The costs of care
As with foraging, caring for offspring by parents creates a series of potential trade-offs. A guarding parent often has reduced opportunity to feed, which may reduce later gamete production (e.g., in salmons, ricefishes, and livebearers; Blumer 1979). Male Smallmouth Bass, Micropterus dolomieu, fan their nests 24 h a day when they have eggs and young there and rarely leave the nest to feed; mortality among males during their first breeding season can exceed 90% in some lakes (Wiegmann & Baylis (1995). Gillooly and Baylis (1999) measured change in the wholebody composition of male Smallmouth Bass in the field across an 8-day parental care period. They found that nestguarding males lost an average of 3% of lean mass, a potentially significant amount given that breeding occurs shortly after fish come out of the winter starvation period. Other fishes known to suffer energy loss, decreased growth, delayed reproduction, compromised immune function, or higher mortality due to parental care include Three-spined Sticklebacks, cichlids, other centrarchids, cardinalfishes, and gobies (e.g., Chellappa & Huntingford 1989; Lindstrom 2001; Okuda 2001).
Some costs can be overcome in part if the male eats some of the eggs, a phenomenon known as filial cannibalism (Fitzgerald 1992; Manica 2002; DeMartini & Sikkel 2006); Smallmouth Bass males, however, do not eat their young. Such cannibalism is known in at least 17 teleost families, with starvation avoidance by the adult the most likely cause (Manica 2002). Feeding while guarding young is relatively rare in mouth-brooding species. Another cost incurred when nest guarding is lost opportunity to spawn, which compromises future reproductive output. The decision of when to abandon current progeny will therefore be influenced by how much a parent’s guarding activities can reduce mortality in the current clutch versus what opportunities for breeding exist in the near future (Perrone & Zaret 1979; Sargent & Gross 1994). Short breeding seasons, scarce additional mates, and short lifetimes would favor parental care of existing offspring over searching for additional spawning opportunities. Females can exploit this dilemma by preferring males that are already guarding eggs (see above).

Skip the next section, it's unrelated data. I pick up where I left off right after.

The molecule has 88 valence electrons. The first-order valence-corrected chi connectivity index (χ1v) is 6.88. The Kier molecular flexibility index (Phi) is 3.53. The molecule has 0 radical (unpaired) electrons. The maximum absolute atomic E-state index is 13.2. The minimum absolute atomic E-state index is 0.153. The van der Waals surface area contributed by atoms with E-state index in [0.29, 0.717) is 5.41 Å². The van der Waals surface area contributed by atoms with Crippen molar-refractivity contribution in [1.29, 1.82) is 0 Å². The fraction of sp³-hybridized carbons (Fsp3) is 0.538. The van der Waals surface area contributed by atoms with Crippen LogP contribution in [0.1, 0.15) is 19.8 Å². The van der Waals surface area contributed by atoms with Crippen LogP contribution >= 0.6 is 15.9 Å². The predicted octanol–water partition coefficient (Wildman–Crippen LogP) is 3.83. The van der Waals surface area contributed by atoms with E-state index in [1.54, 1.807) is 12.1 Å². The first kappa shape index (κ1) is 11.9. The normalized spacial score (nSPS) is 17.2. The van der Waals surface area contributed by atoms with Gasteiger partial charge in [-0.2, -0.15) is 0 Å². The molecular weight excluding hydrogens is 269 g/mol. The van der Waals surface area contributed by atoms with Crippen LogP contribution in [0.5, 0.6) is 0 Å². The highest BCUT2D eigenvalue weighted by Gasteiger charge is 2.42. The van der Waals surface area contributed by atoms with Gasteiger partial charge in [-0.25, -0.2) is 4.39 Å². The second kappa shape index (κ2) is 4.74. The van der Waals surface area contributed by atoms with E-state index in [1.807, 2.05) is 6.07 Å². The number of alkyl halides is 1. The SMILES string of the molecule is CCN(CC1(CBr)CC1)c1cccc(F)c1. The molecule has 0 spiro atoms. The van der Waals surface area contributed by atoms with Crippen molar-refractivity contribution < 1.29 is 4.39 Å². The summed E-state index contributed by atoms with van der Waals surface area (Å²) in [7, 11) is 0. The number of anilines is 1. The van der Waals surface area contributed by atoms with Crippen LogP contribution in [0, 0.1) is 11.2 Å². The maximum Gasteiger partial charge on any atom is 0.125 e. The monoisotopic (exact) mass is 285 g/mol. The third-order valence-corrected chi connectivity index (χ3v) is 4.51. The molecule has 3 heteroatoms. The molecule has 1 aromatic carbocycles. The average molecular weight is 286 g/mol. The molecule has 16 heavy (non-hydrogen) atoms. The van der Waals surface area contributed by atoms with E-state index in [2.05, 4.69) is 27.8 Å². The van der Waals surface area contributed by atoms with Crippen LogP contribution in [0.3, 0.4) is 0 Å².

Caring for young also carries predation risks. Brood defense may reduce predation on the young but simultaneously increases the parent’s exposure to predators. Guarding parental sticklebacks, Pumpkinseed Sunfishes, and gobies take more risks as their offspring grow, indicating that the value of the brood can increase relative to parental survival during the parental care phase (Colgan & Gross 1977; Pressley 1981; Magnhagen & Vestergaard 1991). Finally, an inverse relationship often exists between degree of care and number of eggs produced. Pelagic egg scatterers produce hundreds of thousands or millions of tiny eggs that they abandon, whereas species that participate in extensive parental care characteristically produce relatively small clutches of dozens to a few hundred larger eggs. Highquality care may only be possible when small numbers of young are produced. The ultimate evolutionary product, however, is how many offspring make it into the next breeding generation. The existence of alternative tactics within and among species attests to the fact that no single reproductive system is universally optimal.